Scaling, Progressions, and Coachability

Scaling, Progressions, and Coachability

The number one quality that coaches and athletes should be looking for is the ability to cultivate a growth mindset:

  • Be open to try new things
  • Be willing to learn new things (even though it may seem hard and daunting at first)
  • Don’t skip ahead and favour things that you are better at while ignoring weaknesses

It is important to understand why we use progressions (“scaling”):

  • To preserve the intended stimulus despite limitations.
  • To keep the athlete safe and progressing while still being challenged.
  • Appropriate volume for beginner/intermediate and advanced athletes

The next time you are about to crush the workout of the day, there are three things to consider:

  1. Time domain

How long is the workout going to take you? Your coach should be able to give you a general idea. If the workout is meant to be a sprint (21-15-9) and you have to take a minute of rest between every rep, you missed the point. If it’s a lack of skill or you simply went too heavy, then work on those areas to develop them. During a WOD is not the time to potentially compromise form and take pretend hand sanitizer breaks 🙂

  1. Movement patterns

Unless you have an injury preventing you from certain ranges of motion, you should aim to perform the exercise to your fullest potential. This means, for example, to squat all the way to the bottom and fully extend the hip at the top. Go all the way down, chest to the floor, with push ups. Don’t let the elbows flare out and do a chest press on ring dips, etc etc. Don’t “cheat” the potential that you have! It may suck and be a blow to the ego to realize that you will have to pull back in order to go forward, but it is worth your time and effort! If you constantly avoid things that you are not good at, then guess what… correct or you will never get better at them.

Remember, effort earns respect. Never underestimate a hard worker.

One last thing I’d like to add is: Don’t substitute movements for something completely different, the scaling progression should be similar to the prescribed movement as much as possible. The only exception to this may be injured or pregnant athletes. That’s why your coach is there, ask them!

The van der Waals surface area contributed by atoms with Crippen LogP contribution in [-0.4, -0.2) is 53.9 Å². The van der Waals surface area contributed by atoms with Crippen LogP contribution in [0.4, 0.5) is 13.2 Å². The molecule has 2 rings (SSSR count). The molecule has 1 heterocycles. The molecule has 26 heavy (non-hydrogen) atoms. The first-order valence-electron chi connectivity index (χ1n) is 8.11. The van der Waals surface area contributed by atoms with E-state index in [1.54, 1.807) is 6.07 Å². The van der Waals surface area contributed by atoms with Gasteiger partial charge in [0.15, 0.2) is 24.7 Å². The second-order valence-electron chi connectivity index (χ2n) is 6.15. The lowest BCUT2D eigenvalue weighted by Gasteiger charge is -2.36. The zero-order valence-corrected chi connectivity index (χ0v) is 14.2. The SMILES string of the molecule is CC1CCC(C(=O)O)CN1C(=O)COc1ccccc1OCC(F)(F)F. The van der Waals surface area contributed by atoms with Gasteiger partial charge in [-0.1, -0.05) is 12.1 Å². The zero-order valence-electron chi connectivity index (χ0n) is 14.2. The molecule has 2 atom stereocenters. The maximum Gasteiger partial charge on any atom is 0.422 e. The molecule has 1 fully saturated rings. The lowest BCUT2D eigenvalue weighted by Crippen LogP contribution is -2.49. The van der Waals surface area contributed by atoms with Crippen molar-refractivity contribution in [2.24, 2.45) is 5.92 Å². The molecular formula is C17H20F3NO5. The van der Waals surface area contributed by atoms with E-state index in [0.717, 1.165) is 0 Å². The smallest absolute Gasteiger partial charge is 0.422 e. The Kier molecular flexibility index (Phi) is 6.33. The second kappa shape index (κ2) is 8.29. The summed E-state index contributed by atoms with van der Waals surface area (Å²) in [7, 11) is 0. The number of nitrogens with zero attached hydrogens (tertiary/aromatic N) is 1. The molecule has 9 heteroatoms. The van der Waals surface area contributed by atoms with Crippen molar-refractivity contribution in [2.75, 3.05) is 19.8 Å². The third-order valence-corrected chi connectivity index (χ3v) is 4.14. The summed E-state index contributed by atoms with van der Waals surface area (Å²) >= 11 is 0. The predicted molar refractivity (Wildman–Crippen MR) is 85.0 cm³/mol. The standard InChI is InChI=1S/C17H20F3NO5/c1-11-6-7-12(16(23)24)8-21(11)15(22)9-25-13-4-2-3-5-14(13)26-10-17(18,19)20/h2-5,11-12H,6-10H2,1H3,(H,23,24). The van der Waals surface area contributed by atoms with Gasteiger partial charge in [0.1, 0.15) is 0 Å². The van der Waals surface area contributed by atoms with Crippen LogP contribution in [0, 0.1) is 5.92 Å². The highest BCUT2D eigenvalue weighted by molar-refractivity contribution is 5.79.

1. What if I can RX (perform the movement as prescribed)?

Boom! You got butterfly pull-ups nailed, handstand walking, snatching and all that jazz! Now what? We kind of circle back to point 1 and 2! Just because you can do Fran RX, unless your time is under 5 min, before you put on that weight vest, make sure you go harder first. More volume does not necessarily mean better, instead aim to sustain a demanding pace for a longer period of time. Also keep hammering the basics. Your air squat should be flawless and movement patterns should make a cat with ninja skills feel clumsy. Be willing to receive feedback, nobody is beyond not having to refine technique. Sometimes we all miss the mark, hey it happens and could be a good thing as long as you learn from it. Some days (or even phases of your life) you may need to scale back, and thats okay. Listen to your body and be in tune with it. Let your coach know how you feel and discuss options. Play the long game and train to win another day. This is where coaching plays such an important role, to help you avoid pitfalls, biases and keep you to upholding the standards. The coach and the culture at your box should be supportive and a safe space for you to practice.

Your job is to show up with a positive attitude, not hard right? 🙂

Lastly, dont forget to have fun! Its much more enjoyable to try new things and stay curious.

Written by: Maria Coley, CCFT L-3

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